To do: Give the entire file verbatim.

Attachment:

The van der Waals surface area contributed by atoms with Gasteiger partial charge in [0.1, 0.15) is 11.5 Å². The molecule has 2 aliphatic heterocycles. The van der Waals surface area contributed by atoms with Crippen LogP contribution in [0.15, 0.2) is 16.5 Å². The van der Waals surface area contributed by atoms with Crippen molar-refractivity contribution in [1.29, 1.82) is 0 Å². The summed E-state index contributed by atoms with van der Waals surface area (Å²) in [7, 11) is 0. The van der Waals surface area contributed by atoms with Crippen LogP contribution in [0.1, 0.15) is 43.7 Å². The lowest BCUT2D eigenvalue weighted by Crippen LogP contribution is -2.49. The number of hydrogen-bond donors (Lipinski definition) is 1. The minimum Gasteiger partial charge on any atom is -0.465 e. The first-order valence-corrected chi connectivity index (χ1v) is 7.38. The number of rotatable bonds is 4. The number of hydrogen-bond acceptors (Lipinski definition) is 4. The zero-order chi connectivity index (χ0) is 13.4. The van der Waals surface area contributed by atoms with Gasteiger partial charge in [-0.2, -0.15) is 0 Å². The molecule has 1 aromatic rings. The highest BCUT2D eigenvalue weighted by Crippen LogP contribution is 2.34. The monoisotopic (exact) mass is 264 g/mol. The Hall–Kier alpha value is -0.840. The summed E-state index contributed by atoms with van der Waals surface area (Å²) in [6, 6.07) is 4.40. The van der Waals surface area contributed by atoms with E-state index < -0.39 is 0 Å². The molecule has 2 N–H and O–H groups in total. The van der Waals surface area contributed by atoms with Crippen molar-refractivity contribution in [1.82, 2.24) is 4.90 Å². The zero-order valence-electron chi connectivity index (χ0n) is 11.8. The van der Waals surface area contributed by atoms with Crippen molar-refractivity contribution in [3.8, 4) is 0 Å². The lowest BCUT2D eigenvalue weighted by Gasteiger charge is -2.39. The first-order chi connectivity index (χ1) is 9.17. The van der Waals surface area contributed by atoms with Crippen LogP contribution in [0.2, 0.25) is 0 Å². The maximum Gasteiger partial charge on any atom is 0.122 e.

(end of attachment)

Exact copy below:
The van der Waals surface area contributed by atoms with Gasteiger partial charge in [0.1, 0.15) is 11.5 Å². The molecule has 2 aliphatic heterocycles. The van der Waals surface area contributed by atoms with Crippen LogP contribution in [0.15, 0.2) is 16.5 Å². The van der Waals surface area contributed by atoms with Crippen molar-refractivity contribution in [1.29, 1.82) is 0 Å². The summed E-state index contributed by atoms with van der Waals surface area (Å²) in [7, 11) is 0. The van der Waals surface area contributed by atoms with Crippen LogP contribution in [0.1, 0.15) is 43.7 Å². The lowest BCUT2D eigenvalue weighted by Crippen LogP contribution is -2.49. The number of hydrogen-bond donors (Lipinski definition) is 1. The minimum Gasteiger partial charge on any atom is -0.465 e. The first-order valence-corrected chi connectivity index (χ1v) is 7.38. The number of rotatable bonds is 4. The number of hydrogen-bond acceptors (Lipinski definition) is 4. The zero-order chi connectivity index (χ0) is 13.4. The van der Waals surface area contributed by atoms with Gasteiger partial charge in [-0.2, -0.15) is 0 Å². The molecule has 1 aromatic rings. The highest BCUT2D eigenvalue weighted by Crippen LogP contribution is 2.34. The monoisotopic (exact) mass is 264 g/mol. The Hall–Kier alpha value is -0.840. The summed E-state index contributed by atoms with van der Waals surface area (Å²) in [6, 6.07) is 4.40. The van der Waals surface area contributed by atoms with E-state index < -0.39 is 0 Å². The molecule has 2 N–H and O–H groups in total. The van der Waals surface area contributed by atoms with Crippen molar-refractivity contribution in [1.82, 2.24) is 4.90 Å². The zero-order valence-electron chi connectivity index (χ0n) is 11.8. The van der Waals surface area contributed by atoms with Crippen molar-refractivity contribution in [3.8, 4) is 0 Å². The lowest BCUT2D eigenvalue weighted by Gasteiger charge is -2.39. The first-order chi connectivity index (χ1) is 9.17. The van der Waals surface area contributed by atoms with Crippen LogP contribution in [0.2, 0.25) is 0 Å². The maximum Gasteiger partial charge on any atom is 0.122 e.